Fast Food Brands Are Struggling To Meet Consumer Values

A close up of crisp; spicy chicken wings, also known as hot wings, with ranch dipping sauce.

Brands are simply a perception held in the mind of customers. It’s not about what they say they are, it’s about what customers think they are, argues uberbrand’s Dan Ratner.

The fast food market is fiercely competitive, with several giant brands traditionally dominating. This has made it very difficult for new brands to gain traction. As consumer values shift, this is changing. Australia has a strong food culture and the proliferation of food and cooking shows has given consumers greater awareness of what they’re eating. With consumers enjoying a wider range of options and foods that were previously thought of as exotic, now table staples.

As a result many traditional fast food brands are struggling to meet new consumer values. These changing values are creating a more competitive landscape with the rise and emergence of new brands like Nando’s, Guzman Y Gomez and Grill’d. These brands are tapping into contemporary values through product, experience and communication.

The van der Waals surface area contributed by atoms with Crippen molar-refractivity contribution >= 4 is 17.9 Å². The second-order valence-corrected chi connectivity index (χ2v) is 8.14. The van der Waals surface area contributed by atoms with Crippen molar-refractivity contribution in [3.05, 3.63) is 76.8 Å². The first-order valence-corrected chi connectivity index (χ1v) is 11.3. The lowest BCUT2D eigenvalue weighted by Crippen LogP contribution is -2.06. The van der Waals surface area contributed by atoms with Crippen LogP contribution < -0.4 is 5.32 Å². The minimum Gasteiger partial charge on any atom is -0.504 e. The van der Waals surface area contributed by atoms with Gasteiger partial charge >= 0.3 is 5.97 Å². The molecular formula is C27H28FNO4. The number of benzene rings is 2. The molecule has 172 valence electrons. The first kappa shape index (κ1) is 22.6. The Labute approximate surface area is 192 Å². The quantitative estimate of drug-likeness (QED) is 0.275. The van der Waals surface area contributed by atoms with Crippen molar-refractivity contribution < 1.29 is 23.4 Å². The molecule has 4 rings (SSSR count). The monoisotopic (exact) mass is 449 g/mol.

It’s difficult for heritage brands to adapt to these changing customer profiles and consequently, the category is at a crossroads. As the traditional giants risk losing relevance in context to shifting consumer values, it may be time to rethink target markets and attract audiences in a different way.

To better understand this shift in values, uberbrand recently commissioned market research into how customers think about fast food brands. The research found that emotion and, more specifically, memory, play a huge role. Certain brands trigger certain emotional memories in an audience. Tapping into and reinforcing these feelings and emotions are essential for establishing and maintaining a strong, successful brand.